Ethnographer John Peabody Harrington spent 50 years recording and documenting over 150 different, dying Native American languages. He left between 1 to 3 million pages of notes and extensive recordings, all of which are now being used by California tribes to revitalize and restore their Native languages.
As the dominant European American culture organized to destroy Indian language and culture, Harrington dedicated his life to recording and transcribing their languages before the elder native speakers died.
Dan Golding’s film, CHASING VOICES, chronicles Harrington’s work, and that of his long time assistant, Jack Marr, as well as those who seek to revive lost languages using his archived notations, such as UC Berkeley’s Breath of Life Worshop/Conferences.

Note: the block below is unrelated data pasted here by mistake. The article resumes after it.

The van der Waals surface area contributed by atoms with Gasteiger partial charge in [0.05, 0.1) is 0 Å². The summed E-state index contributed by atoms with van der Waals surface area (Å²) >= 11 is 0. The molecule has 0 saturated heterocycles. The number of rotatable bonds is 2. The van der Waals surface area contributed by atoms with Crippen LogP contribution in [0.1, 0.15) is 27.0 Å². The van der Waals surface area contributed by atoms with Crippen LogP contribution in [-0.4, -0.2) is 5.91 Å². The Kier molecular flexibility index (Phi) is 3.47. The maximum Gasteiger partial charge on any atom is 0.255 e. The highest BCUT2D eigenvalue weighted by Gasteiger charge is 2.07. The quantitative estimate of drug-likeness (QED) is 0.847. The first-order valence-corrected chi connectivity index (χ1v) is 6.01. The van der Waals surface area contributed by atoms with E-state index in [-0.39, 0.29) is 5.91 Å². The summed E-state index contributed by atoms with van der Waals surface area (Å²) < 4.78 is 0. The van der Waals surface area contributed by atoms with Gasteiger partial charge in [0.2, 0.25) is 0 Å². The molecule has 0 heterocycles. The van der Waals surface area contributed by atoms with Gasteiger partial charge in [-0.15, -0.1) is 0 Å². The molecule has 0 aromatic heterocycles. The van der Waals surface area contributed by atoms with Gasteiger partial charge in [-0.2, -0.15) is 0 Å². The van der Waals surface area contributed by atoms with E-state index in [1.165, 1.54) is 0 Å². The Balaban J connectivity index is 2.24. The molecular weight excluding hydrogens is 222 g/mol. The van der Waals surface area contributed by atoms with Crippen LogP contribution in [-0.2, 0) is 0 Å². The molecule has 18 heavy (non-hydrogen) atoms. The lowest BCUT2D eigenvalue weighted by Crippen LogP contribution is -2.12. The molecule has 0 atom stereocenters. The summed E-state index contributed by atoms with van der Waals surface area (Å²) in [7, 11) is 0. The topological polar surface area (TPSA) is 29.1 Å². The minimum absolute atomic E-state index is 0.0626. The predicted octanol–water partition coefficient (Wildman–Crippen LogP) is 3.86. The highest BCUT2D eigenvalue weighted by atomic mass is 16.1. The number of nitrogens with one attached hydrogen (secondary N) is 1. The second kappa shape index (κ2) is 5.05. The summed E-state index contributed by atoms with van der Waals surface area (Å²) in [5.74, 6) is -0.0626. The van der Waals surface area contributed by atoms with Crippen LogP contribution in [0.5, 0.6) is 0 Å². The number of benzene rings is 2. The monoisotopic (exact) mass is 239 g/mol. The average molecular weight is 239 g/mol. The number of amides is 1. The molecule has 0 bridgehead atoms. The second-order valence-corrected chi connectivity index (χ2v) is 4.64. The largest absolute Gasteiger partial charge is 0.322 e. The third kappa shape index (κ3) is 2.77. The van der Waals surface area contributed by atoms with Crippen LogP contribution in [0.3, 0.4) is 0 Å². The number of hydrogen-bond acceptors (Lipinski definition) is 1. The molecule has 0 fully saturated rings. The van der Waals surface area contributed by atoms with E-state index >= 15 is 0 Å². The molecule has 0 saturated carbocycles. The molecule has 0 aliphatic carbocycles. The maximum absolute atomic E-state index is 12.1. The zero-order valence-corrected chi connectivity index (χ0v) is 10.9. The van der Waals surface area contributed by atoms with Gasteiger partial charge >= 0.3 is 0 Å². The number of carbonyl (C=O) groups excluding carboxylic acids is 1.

Chasing Voices will be followed by Native Cinema Short Films and Conversation at the Mendocino Film Festival 2022.
You can join this series of shorts for Native perspectives and visionary discussion afterwards with the filmmakers and local Tribal Pomo Leaders.
The short films include AWAKEN, CHISHKALE: BLESSING OF THE ACORN, FOREST GRANDMOTHERS, and POMO LAND BACK: A PRAYER FROM THE FOREST.